Jay Hansen is executive vice president of the National Asphalt Pavement Association. He’s led the organization’s efforts to secure federal highway funding and even convinced the Smithsonian’s National Museum of American History to install a permanent asphalt pavement exhibit. He says he’s been reading Streetsblog Capitol Hill since it started publishing. I talked to him Friday after the association’s first-ever Washington “fly-in” to strategize about legislation and lobby Congress. T. Carter Ross, NAPA’s Vice President for Communications was also with us.
We began by discussing the current state of federal transportation funding before turning to the topic of how that money should be spent.
Tanya Snyder: I wanted to ask you about the fix-it-first policy. At this point there’s potentially money behind President Obama’s policy, because he has this $50 billion program. But money aside, in constrained times, as asphalt contractors, do you advocate for a fix-it-first model or would you advocate for concurrent expansion as well?
Jay Hansen: We advocate, definitely, a fix-it-first policy. We haven’t been continually investing in our roads to keep them smooth and perform well. And the reason for that is that there’s not enough money coming in the trust fund; we haven’t raised the gas tax in 20 years.
We need to expand the system where it makes sense, but we need to fix what we have as well. ASCE gives the roads a grade of D.
TS: Do you use ASCE’s numbers when you visited Congressional offices? Not so much the grades, but I think ASCE says it would cost three-and-a-half trillion dollars to bring the country’s infrastructure up to a state of good repair. Do you support those numbers?
JH: Sometimes I wonder if we’re grading the roads in a way that the members of Congress go, “If we’re investing all this money and we’re only getting the roads up to a D, we’re throwing good money after bad.” When you’re up on the Hill, you’re almost at the 30,000-foot level, even with state-by-state data. You need people like contractors to go in and say, “In our community, if we had the money, this bridge would get repaired. Right now it’s been posted, you can’t drive trucks over a certain weight limit over that bridge.”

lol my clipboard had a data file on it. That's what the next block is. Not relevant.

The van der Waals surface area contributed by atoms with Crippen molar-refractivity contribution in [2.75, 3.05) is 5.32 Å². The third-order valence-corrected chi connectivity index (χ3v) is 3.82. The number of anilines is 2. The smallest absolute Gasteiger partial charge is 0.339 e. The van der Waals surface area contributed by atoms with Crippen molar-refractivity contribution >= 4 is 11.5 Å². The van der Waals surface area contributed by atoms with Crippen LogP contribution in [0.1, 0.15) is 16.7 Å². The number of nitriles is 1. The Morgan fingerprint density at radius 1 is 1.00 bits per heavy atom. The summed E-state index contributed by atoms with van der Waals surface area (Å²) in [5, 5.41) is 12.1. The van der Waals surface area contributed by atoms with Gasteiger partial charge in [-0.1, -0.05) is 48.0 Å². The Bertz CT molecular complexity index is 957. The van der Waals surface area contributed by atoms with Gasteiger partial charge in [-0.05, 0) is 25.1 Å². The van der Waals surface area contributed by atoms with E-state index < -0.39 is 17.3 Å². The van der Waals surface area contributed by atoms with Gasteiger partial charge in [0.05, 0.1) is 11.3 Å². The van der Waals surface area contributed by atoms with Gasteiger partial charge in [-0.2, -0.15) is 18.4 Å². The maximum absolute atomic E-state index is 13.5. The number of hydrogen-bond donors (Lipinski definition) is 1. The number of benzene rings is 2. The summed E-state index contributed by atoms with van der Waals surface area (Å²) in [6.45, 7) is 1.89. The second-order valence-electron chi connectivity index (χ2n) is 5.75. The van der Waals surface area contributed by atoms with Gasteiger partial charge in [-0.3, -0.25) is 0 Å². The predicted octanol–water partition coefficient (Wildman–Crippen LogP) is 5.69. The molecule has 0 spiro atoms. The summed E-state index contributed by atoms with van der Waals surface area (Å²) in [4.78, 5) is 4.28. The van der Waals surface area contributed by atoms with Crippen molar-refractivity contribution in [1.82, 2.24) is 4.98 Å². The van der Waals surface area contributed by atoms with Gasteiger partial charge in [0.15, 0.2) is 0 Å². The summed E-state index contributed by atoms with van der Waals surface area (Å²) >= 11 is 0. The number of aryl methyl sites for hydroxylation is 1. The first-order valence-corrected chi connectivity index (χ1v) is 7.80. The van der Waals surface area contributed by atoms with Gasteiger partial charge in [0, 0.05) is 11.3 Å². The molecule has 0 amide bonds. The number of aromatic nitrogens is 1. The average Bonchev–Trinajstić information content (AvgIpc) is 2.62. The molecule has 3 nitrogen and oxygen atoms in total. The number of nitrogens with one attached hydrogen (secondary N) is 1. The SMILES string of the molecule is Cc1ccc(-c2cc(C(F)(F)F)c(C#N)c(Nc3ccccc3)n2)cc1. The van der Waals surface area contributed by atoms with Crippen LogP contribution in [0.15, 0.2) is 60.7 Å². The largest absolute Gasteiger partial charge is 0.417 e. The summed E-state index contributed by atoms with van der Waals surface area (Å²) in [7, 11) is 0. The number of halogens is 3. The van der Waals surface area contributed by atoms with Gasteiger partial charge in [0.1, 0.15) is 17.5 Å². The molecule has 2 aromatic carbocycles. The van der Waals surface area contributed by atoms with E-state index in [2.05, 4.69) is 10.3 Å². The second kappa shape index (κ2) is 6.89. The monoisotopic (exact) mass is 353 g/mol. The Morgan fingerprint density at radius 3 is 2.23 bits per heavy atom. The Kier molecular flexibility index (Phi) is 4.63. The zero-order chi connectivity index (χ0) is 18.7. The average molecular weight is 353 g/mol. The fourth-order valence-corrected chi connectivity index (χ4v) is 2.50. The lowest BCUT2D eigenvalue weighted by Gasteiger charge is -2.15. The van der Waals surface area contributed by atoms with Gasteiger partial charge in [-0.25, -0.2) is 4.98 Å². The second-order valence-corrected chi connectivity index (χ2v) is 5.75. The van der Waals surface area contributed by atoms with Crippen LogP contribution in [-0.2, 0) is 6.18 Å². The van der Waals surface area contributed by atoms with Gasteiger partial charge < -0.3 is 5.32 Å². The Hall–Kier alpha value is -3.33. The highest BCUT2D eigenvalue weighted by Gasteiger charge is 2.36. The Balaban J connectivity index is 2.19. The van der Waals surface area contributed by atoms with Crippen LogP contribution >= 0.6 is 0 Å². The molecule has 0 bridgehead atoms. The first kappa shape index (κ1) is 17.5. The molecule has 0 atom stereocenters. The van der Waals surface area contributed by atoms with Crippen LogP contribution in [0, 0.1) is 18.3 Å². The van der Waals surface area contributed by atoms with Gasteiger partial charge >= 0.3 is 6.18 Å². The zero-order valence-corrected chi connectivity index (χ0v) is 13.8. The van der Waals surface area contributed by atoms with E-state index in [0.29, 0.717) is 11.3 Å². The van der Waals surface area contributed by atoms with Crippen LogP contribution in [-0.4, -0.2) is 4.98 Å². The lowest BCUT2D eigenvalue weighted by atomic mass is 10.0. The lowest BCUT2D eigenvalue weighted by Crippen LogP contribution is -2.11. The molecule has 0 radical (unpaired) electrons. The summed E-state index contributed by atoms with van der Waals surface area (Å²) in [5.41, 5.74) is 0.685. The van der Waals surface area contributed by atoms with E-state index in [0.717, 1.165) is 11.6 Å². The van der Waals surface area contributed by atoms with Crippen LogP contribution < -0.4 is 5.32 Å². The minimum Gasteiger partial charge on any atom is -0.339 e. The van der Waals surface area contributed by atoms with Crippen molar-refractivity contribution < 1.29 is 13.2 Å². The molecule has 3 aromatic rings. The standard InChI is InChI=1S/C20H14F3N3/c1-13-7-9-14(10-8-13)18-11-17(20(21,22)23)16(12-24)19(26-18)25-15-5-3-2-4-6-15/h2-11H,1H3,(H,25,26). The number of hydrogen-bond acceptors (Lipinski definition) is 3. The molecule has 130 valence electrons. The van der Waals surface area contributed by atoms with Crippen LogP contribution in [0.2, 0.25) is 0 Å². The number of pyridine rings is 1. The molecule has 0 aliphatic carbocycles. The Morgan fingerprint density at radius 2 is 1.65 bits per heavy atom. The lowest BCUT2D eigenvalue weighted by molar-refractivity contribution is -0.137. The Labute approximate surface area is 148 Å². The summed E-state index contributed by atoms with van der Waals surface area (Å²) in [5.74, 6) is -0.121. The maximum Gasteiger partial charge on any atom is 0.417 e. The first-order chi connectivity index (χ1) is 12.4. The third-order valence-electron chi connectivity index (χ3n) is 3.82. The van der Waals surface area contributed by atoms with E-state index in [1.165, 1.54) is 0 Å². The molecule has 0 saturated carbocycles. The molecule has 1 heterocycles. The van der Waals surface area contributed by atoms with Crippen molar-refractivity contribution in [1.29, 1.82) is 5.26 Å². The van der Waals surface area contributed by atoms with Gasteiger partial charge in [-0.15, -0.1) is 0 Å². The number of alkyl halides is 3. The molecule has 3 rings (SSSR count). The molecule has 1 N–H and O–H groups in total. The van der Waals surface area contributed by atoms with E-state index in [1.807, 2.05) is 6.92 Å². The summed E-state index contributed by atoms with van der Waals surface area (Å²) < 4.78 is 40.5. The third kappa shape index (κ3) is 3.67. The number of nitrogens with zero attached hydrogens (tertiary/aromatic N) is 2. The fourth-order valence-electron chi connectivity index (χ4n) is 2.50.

It has to be brought down to that level; it’s a kitchen table kind of talk, as opposed to, “Here’s a 700-page report that says we need to invest more in highways.” We’ve been doing that for years and I don’t think it’s working.
We’re part of the Americans for Transportation Mobility coalition led by the U.S. Chamber with transit, and unions are part of that. We’re all on same page. The purpose of that coalition is to get the business community more involved.
TS: There have been moves in Congress, with the last bill and since, to make the Highway Trust Fund go farther by eliminating trust fund funding for non-highway expenditures — things like transit and transportation alternatives. Where do you come down on that?
JH: The departments of transportation are multi-modal and they support highways and transit. We’ve had the highway/transit fights back in the 70s and 80s. I think those fights are over.